Friday, October 22, 2021

52 More - Score 11

'52 More' is a project created by Dr. Blake Morris and which follows on from his '52 Scores' project. The off-cuts of text left over from that previous work was now offered to participants so that they may use them to create scores that others could explore.

As I had greatly enjoyed participating in '52 scores', it seemed an easy decision for me to also participate in this new project. Of course, '52 More' involved taking responsibility for the compilation of a score, as opposed to following one compiled by others and it was this opportunity that attracted me.

To kick-start the process, Blake sent me an image and an assortment of short texts, sentences and phrases. As I was living in Vietnam at the time, the assortment was sent via email as opposed to the usual method via mail. 

Once I had received Blake's email, I printed out the various snippets of text, as well as his letter, and began playing around with them on top of the base image that appeared to be a sample paint card, featuring a variety of 'popular yellows', produced by Marquee Paint.

Following the instructions, supplied by Blake, I played around with the texts for almost a week, creating passages, disassembling passages, recreating alternate passages with the text, before finally deciding upon a configuration that seemed to present possibilities for exploration while at the same time retaining an element of the unknown, and perhaps some slightly absurd suggestions. At the end of the week I had arrived at the final score, which can be seen in the first images below:

The Final Score - 11

The walk took place on Sunday 29th August 2021. Blake walked in New York City - USA, Laura Phelps walked in Cardiff - UK, while Nina and I walked in Sewerby, East Yorkshire - UK. The three groups of walkers stayed in touch, exchanging comments and images via the 'Telegram' app.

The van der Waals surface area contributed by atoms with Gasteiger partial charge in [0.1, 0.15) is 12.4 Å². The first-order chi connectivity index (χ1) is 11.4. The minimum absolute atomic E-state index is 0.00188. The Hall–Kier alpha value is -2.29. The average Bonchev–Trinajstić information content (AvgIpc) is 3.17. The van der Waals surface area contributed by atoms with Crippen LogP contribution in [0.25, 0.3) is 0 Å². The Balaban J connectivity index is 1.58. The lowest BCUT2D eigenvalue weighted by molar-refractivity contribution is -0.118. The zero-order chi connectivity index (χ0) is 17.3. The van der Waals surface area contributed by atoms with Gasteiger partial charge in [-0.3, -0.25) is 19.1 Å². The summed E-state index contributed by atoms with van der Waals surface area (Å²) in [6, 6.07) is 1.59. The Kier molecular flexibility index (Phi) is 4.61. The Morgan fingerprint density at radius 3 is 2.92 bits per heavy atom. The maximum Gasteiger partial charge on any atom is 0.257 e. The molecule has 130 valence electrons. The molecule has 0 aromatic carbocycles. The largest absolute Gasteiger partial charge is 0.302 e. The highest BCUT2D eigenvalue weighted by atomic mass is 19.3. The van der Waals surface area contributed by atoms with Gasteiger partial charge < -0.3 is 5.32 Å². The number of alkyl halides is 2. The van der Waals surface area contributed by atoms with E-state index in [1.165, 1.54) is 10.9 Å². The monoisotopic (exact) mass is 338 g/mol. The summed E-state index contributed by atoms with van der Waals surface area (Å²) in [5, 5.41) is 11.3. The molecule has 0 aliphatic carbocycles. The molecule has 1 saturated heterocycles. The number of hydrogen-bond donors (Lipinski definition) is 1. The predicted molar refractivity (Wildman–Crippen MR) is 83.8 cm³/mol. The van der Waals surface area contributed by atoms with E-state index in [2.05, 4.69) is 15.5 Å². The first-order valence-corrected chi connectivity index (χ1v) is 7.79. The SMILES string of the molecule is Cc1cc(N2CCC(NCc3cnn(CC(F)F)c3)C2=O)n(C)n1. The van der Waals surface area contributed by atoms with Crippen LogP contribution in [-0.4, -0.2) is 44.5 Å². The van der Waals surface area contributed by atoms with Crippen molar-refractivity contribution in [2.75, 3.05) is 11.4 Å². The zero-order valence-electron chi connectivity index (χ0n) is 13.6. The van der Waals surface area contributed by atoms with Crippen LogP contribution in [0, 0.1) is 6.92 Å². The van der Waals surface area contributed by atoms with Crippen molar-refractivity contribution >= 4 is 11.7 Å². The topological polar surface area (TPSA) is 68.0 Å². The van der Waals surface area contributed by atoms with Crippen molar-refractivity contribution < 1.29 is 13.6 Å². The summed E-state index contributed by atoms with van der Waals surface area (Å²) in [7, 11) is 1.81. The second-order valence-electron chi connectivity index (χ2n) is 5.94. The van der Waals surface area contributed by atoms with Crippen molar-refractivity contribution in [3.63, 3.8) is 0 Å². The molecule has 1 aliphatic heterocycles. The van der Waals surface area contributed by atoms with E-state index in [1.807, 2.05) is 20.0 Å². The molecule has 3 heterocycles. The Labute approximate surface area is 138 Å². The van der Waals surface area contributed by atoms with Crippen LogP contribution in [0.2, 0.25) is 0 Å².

The final score text read as follows: 

The White House / yellows / are eligible only / After the Avant-Garde / cricket grounds - the Michael Carrick testimonial / Delivery / the magic of what is. / The explicit sociality we claim for The Walking / experiences / 'When is a Walk a Piece of Art? / Deep Listening / repeat the process

At the very start of the walk we found our first yellow, and with it the means to see our destination, a little further up the coast.

The cliff-top walk leads toward Sewerby, trees on the left, the sea on the right.

The first land-train platform, serving the model village.

More yellows: the remains of yesterday's fun-run.

The route markers were left for others but they became relevant for us too.

'The start', marking the entrance to Sewerby Park, the terminus of the land-train and the beginning of our cricket investigation.

We arrived at the land-train terminal platform but the train had already left. 
Heinrich Böll obviously never came here, and if he had perhaps he would have preferred walking too.

More yellows and more directional signage. This one hinting at the sociability of walking.

The largest yellow sign, announcing the destination cricket pitch at Sewerby.

Spectator seating surrounds the pitch, though today there were few takers.

...and some of those were from the insect world...

Varied refreshments await players and spectators alike, including copious rose-hips.

Further round the pitch I found a group of enthusiastic spectators, who came with their own wind-break.

A sight-screen...or minimalist construction?

The cricket match in progress, seen from the cliff-top side.

The cricket match in progress, seen from the pavilion side.

The rear of the pavilion. Another minimalist construction, this time in yellow.

Cricket nets, this time referencing Do Ho Suh?.

We finally sighted the White House, nestling in the trees, beyond the ha-ha.

A local bee enjoying post match refreshments.

We found a fairy ring near to the practice pitch.

Guard dog? or petrified companion?

Picking up more yellows in the local hedgerows.

Being observed whilst observing...

Deep listening, echoes of the park band reverberate only in our imagination.

At the end of the walk, we found ourselves in time to catch the land-train. However, we turned down the offer. Why ride when we could walk?

For more details and observations about Score 11, please see Blake's project blog here. If you would like to create a score or participate in scores created by others, please contact Blake directly via the details on his website.